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Biotechnol Adv. 2018 Sep - Oct;36(5):1470-1480. doi: 10.1016/j.biotechadv.2018.06.002. Epub 2018 Jun 9.

Integrating enzyme immobilization and protein engineering: An alternative path for the development of novel and improved industrial biocatalysts.

Author information

1
Laboratorio de Tecnología de Enzimas para Bioprocesos, Departamento de Ingeniería en Alimentos, Universidad de La Serena, Av. Raúl Bitrán 1305, 1720010 La Serena, Chile; Instituto de Investigación Multidisciplinario en Ciencia y Tecnología, Universidad de La Serena, Benavente 980, 1720010 La Serena, Chile. Electronic address: cbernal@userena.cl.
2
Laboratorio de Tecnología de Enzimas para Bioprocesos, Departamento de Ingeniería en Alimentos, Universidad de La Serena, Av. Raúl Bitrán 1305, 1720010 La Serena, Chile.
3
Laboratorio de Tecnología de Enzimas para Bioprocesos, Departamento de Ingeniería en Alimentos, Universidad de La Serena, Av. Raúl Bitrán 1305, 1720010 La Serena, Chile; Instituto de Investigación Multidisciplinario en Ciencia y Tecnología, Universidad de La Serena, Benavente 980, 1720010 La Serena, Chile. Electronic address: remartinez@userena.cl.

Abstract

Enzyme immobilization often achieves reusable biocatalysts with improved operational stability and solvent resistance. However, these modifications are generally associated with a decrease in activity or detrimental modifications in catalytic properties. On the other hand, protein engineering aims to generate enzymes with increased performance at specific conditions by means of genetic manipulation, directed evolution and rational design. However, the achieved biocatalysts are generally generated as soluble enzymes, -thus not reusable- and their performance under real operational conditions is uncertain. Combined protein engineering and enzyme immobilization approaches have been employed as parallel or consecutive strategies for improving an enzyme of interest. Recent reports show efforts on simultaneously improving both enzymatic and immobilization components through genetic modification of enzymes and optimizing binding chemistry for site-specific and oriented immobilization. Nonetheless, enzyme engineering and immobilization are usually performed as separate workflows to achieve improved biocatalysts. In this review, we summarize and discuss recent research aiming to integrate enzyme immobilization and protein engineering and propose strategies to further converge protein engineering and enzyme immobilization efforts into a novel "immobilized biocatalyst engineering" research field. We believe that through the integration of both enzyme engineering and enzyme immobilization strategies, novel biocatalysts can be obtained, not only as the sum of independently improved intrinsic and operational properties of enzymes, but ultimately tailored specifically for increased performance as immobilized biocatalysts, potentially paving the way for a qualitative jump in the development of efficient, stable biocatalysts with greater real-world potential in challenging bioprocess applications.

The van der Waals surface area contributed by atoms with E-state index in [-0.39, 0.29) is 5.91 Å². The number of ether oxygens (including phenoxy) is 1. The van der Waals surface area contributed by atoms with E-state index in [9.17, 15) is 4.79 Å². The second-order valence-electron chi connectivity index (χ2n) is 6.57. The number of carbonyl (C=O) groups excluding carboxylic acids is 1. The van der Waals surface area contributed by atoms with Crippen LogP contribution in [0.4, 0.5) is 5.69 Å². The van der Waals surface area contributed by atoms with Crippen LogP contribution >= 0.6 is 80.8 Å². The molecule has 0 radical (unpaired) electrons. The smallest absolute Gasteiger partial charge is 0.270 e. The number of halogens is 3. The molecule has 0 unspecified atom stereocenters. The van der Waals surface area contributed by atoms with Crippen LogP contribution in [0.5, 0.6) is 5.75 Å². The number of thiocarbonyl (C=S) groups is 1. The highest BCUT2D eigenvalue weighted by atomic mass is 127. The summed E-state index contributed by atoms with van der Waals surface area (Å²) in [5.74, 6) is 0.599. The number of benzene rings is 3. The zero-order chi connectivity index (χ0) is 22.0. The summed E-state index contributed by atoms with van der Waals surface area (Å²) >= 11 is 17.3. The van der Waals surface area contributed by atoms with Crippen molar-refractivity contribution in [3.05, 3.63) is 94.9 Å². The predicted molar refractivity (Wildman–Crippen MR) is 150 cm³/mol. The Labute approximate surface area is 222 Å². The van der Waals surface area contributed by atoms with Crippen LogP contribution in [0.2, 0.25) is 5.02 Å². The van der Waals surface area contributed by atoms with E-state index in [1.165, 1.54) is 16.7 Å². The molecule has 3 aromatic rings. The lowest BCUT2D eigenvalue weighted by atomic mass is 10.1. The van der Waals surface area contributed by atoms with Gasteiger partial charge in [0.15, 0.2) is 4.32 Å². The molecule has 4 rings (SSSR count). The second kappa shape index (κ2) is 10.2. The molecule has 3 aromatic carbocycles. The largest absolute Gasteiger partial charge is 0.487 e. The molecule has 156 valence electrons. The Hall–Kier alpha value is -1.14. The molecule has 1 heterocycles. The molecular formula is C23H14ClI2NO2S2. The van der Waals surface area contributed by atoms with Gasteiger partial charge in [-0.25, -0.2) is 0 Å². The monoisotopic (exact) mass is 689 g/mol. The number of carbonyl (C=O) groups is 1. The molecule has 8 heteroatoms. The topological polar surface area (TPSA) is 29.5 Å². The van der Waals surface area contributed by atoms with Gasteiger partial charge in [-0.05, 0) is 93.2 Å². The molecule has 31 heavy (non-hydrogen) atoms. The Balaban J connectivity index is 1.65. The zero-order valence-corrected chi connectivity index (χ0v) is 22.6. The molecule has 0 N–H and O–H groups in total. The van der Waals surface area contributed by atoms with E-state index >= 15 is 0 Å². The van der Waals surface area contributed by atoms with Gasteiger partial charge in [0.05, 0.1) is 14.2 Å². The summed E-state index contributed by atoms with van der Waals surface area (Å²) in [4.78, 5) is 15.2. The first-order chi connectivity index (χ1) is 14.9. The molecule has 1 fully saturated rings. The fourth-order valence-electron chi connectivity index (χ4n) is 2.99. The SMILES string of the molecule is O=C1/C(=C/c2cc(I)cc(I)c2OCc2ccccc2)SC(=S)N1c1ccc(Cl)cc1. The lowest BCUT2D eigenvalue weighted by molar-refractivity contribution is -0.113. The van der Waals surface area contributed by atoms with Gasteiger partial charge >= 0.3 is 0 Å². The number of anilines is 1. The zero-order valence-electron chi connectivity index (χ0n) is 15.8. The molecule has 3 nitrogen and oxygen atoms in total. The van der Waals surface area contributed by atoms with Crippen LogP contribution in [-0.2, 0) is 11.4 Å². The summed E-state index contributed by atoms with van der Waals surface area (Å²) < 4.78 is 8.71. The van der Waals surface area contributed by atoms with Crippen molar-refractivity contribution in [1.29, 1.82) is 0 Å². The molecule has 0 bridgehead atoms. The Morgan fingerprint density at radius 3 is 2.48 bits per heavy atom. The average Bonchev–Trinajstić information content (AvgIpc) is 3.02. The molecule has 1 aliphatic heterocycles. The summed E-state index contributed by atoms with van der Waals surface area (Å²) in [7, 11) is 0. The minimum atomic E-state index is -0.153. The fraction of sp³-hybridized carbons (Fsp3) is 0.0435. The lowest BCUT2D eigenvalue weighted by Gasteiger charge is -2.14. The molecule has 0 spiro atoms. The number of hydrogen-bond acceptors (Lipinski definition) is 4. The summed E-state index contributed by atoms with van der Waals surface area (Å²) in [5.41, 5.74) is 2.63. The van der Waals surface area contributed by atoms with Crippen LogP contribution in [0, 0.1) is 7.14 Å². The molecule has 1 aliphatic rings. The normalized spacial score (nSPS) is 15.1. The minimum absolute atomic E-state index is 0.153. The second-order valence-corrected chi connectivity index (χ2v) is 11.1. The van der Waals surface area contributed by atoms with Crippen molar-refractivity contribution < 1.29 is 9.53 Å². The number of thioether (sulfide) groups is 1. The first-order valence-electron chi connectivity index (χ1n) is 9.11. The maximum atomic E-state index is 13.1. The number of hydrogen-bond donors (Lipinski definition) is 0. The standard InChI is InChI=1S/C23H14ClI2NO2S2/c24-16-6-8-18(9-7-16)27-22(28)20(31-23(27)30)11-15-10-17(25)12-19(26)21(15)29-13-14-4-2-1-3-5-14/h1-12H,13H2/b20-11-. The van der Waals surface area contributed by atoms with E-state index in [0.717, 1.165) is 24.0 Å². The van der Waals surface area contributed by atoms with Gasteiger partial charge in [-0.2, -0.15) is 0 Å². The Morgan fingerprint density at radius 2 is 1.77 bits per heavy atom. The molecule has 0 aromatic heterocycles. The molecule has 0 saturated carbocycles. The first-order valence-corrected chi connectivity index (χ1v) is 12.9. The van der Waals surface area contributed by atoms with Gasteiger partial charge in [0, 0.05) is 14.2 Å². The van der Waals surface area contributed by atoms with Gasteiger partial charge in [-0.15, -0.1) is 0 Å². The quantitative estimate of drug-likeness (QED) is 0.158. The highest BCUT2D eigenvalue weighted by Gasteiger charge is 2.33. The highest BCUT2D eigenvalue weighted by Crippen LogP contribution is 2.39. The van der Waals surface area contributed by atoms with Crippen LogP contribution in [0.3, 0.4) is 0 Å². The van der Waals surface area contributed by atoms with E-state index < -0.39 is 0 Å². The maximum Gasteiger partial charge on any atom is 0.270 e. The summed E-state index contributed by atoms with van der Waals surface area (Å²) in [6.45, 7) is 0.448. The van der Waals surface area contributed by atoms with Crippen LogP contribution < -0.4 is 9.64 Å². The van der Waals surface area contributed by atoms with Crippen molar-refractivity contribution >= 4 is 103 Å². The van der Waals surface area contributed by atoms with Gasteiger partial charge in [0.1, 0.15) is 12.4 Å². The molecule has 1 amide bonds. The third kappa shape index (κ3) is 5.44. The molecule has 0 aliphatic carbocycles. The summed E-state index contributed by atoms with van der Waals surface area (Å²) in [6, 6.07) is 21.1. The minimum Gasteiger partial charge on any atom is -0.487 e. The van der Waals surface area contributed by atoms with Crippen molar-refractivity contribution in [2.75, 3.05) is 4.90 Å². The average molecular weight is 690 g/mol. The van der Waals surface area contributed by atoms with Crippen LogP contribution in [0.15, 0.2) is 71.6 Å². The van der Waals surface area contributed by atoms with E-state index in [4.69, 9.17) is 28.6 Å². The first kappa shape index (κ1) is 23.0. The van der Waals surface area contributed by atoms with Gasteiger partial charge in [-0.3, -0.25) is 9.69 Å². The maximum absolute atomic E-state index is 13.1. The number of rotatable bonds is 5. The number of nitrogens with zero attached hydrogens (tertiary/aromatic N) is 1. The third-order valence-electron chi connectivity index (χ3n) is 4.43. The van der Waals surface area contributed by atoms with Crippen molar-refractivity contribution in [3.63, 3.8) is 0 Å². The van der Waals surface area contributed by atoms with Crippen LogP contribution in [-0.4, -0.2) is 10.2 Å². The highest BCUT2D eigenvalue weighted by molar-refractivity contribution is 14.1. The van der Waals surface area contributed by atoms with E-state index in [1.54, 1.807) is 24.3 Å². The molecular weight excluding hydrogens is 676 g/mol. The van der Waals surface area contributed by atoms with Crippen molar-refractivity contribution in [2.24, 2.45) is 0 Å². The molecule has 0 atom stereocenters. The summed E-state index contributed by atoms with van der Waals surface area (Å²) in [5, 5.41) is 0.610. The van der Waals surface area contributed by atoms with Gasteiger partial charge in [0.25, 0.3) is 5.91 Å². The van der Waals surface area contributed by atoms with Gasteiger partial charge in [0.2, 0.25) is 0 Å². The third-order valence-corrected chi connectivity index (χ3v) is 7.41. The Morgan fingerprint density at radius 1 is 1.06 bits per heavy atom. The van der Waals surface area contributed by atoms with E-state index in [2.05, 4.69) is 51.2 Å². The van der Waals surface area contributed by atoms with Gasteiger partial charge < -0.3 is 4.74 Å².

KEYWORDS:

Biocatalysis; Engineering; Enzyme; Immobilization; Improvement; Performance

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